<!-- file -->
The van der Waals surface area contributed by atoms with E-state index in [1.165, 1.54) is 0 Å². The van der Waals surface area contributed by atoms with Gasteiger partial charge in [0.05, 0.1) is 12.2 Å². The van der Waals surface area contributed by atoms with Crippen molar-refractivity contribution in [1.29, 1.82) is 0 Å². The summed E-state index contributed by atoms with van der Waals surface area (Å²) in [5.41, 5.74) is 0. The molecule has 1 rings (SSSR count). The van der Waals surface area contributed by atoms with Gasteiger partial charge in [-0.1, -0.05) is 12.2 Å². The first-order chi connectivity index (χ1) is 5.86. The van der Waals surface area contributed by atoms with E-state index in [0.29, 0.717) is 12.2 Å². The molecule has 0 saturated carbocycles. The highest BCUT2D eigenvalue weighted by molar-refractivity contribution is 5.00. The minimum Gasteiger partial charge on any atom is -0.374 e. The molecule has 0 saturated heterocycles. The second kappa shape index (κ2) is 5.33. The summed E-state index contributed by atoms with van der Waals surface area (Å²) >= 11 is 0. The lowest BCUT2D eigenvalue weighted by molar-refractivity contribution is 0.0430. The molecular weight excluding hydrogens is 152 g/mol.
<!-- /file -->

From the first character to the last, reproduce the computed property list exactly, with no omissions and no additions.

The van der Waals surface area contributed by atoms with E-state index in [1.165, 1.54) is 0 Å². The van der Waals surface area contributed by atoms with Gasteiger partial charge in [0.05, 0.1) is 12.2 Å². The van der Waals surface area contributed by atoms with Crippen molar-refractivity contribution in [1.29, 1.82) is 0 Å². The summed E-state index contributed by atoms with van der Waals surface area (Å²) in [5.41, 5.74) is 0. The molecule has 1 rings (SSSR count). The van der Waals surface area contributed by atoms with Gasteiger partial charge in [-0.1, -0.05) is 12.2 Å². The first-order chi connectivity index (χ1) is 5.86. The van der Waals surface area contributed by atoms with E-state index in [0.29, 0.717) is 12.2 Å². The molecule has 0 saturated carbocycles. The highest BCUT2D eigenvalue weighted by molar-refractivity contribution is 5.00. The minimum Gasteiger partial charge on any atom is -0.374 e. The molecule has 0 saturated heterocycles. The second kappa shape index (κ2) is 5.33. The summed E-state index contributed by atoms with van der Waals surface area (Å²) >= 11 is 0. The lowest BCUT2D eigenvalue weighted by molar-refractivity contribution is 0.0430. The molecular weight excluding hydrogens is 152 g/mol.